• beatnutz
    Jellwood: I find it hard to believe that someone who does not know how to write a proper sentence is preparing any students for anything. Let alone the ACT.
  • AgentLozen
    I kind of like reading his posts.

    Hey Jellwood! What else do you have to say?

    Edit:
    Oh yeah! I wanted to mention that I liked the review too.
    When you guys do power supply reviews, I have a hard time staying interested for the entire article. Components that effect performance are more relatable. Power supply benchmarks just don't do it for me.
    With that said, I read through the opening and the conclusion. It seems like a solid piece of gear. You guys need to produce a School House Rock video that gets me on board with power supply reviews.
  • MyDNA
    @GROZZIE you said "If only 12v was supplied with any or all voltage reduction made on board life would be so much simpler and neater" Voltage regulation from 12v to say 3.3v done on the motherboard would produce loads of heat, it's a complete waste of energy putting such a demanding circuitry on a motherboard. Even the most efficient voltage regulation circuitry using the most efficient electronic components by voltage reduction would not be feasible. Do you think that if it could be done that way it would not have been done by now?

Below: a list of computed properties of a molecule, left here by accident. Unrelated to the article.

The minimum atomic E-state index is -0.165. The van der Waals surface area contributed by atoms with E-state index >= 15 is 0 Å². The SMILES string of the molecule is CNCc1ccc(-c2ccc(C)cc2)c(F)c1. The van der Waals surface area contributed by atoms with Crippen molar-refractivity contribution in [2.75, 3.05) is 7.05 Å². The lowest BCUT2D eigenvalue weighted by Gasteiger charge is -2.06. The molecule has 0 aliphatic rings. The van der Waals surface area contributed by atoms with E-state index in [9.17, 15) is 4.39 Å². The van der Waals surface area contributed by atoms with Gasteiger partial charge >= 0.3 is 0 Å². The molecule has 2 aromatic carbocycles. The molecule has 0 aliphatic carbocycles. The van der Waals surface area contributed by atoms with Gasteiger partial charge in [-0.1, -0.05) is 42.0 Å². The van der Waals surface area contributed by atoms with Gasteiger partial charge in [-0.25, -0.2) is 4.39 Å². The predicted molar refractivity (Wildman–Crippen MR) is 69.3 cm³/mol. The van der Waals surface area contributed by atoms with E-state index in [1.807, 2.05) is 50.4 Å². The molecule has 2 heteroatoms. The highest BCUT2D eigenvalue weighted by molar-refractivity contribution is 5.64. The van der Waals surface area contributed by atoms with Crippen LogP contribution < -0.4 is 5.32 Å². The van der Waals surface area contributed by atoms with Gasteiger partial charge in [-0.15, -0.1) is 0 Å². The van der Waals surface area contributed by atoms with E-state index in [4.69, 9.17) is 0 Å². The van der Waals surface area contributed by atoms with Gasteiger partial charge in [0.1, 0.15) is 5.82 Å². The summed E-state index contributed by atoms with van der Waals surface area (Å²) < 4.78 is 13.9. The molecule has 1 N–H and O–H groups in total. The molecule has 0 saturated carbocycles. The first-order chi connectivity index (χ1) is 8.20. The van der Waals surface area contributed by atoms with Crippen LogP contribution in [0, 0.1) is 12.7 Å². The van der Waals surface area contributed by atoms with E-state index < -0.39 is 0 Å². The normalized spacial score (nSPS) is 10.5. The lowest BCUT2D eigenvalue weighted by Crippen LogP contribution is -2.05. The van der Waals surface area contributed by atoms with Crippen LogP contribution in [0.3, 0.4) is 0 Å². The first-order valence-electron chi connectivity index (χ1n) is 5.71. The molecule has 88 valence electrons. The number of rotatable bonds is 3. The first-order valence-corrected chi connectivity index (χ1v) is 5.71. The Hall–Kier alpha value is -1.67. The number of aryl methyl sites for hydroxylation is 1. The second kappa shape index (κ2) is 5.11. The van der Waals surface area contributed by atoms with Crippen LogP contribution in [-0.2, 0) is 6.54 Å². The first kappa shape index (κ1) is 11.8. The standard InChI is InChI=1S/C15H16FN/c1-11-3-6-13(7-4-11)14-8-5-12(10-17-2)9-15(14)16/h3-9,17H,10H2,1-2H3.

• beatnutz
    I had gadgets too in 1999, but I'm not sure how that or your students grades relate to this review at all. Why don't you just write a book and bury it somewhere?
  • jonnyguru
    I know I shouldn't feed the trolls, but....

    96606 said:
    wARNING!!!~~~Corsair has some QUALITY Problems with their PSUs! Big time! One AX1200i and TWO AX860i's this week! All Initial Out of the Box Failure!